601W says that it had “firm lease commitments” from two companies, including a “national accounting firm,” and was in “advanced negotiations” with another tenant for 150,000 square feet of space.

601W contends that two tenants bailed out due to ongoing civil unrest in Minneapolis. The suit further says that one company was set to lease half of the project’s office space, but also got cold feet: “For the same reason, a prospective anchor tenant (the national accounting firm) ended up deferring and drastically reducing the scope of its commitment to lease four of the eight floors of office space at the property.”

There has not been any buzz in the downtown office market about specific tenants who were close to leasing space at the Dayton’s Project.

601W’s suit also seeks significant damages: “Plaintiffs have been damaged by the actions of Monarch in an amount presently unknown but believed to be no less than $270 million, representing $105 million in contributed equity and $165 million in lost profits.”

Things were moving slowly at the Dayton’s Project before the pandemic and social unrest hit. In March 2019, developers announced that they were pushing back the opening date to the spring of 2020.

In 2019, the Dayton’s Project was close to leasing the entire third floor of the building to co-working giant WeWork. That deal evaporated amid WeWork’s financial meltdown.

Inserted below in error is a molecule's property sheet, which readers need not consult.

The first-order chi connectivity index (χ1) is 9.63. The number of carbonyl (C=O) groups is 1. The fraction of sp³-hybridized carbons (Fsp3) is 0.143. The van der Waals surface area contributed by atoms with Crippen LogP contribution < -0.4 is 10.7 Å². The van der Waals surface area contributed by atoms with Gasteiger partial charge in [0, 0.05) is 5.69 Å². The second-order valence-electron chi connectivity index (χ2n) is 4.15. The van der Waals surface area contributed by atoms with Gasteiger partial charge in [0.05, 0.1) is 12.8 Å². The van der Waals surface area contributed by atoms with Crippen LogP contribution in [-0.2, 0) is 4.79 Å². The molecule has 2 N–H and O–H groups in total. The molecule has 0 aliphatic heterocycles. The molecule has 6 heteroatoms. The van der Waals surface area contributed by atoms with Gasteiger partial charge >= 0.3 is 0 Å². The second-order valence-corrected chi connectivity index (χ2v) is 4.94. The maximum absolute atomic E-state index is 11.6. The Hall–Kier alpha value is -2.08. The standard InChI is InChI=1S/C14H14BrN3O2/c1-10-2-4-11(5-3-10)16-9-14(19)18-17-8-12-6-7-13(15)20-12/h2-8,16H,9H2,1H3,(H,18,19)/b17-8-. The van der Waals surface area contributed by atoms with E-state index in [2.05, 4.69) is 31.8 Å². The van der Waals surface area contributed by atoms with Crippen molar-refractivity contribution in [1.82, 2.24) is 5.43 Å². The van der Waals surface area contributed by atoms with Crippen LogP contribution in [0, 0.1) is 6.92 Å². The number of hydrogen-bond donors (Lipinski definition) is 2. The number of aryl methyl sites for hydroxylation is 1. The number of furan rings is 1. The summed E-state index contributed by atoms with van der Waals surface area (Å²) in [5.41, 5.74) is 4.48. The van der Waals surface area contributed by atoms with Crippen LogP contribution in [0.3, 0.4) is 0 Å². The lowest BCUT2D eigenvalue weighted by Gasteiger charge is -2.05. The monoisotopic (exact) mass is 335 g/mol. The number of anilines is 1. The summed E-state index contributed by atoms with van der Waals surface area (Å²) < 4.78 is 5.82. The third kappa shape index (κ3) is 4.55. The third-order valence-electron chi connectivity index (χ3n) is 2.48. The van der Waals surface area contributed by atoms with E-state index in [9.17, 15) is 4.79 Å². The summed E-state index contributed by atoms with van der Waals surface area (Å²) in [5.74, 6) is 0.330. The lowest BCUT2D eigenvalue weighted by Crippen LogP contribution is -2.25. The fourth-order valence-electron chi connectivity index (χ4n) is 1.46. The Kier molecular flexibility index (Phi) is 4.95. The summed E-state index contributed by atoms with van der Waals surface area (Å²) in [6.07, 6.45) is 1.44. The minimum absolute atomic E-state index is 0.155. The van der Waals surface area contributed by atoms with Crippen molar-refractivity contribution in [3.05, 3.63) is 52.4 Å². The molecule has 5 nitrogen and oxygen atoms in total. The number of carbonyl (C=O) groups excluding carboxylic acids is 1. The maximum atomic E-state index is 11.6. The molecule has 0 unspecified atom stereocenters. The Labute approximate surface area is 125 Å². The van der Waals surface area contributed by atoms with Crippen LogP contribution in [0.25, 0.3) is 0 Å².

March brought news that the Dayton’s Project had signed its first office lease, a modest deal of roughly 30,000 square feet with Ernst & Young.

The lawsuit makes no reference to any current lease negotiations or prospects. A representative of the Chicago-based Telos Group, which has an ownership interest in the project, told Twin Cities Business that it had no leasing updates to offer at this time. There is no projected opening date for the food hall, which was once slated to open in mid-2019.

Despite the building remaining almost entirely empty, the Dayton’s Project has received loads of local media coverage. That’s likely due in part to the historical importance of the building in downtown Minneapolis. It originally opened in 1902 as the Dayton’s department store. Even though it operated under the Marshall Field’s and Macy’s brands for its last 16 years of operation, many Minnesotans still think of it as Dayton’s. The Macy’s store at the site closed in March 2017.

Despite the new lawsuit, 601W appears to have ongoing support from downtown leaders.

“From a downtown perspective, certainly from our organization’s perspective, we have continued confidence in the 601W/Telos team to move this project to a successful final completion,” said Steve Cramer, president and CEO of the Minneapolis Downtown Council.

“That’s the outcome that we are rooting for.”

Cramer declined to speak to prospective tenants that had reportedly walked away from the Dayton’s Project. But he noted that 601W is hardly alone in facing a challenging commercial real estate market.

“They and real estate people across the country have been dealt a really hard hand over this last 15 months,” said Cramer.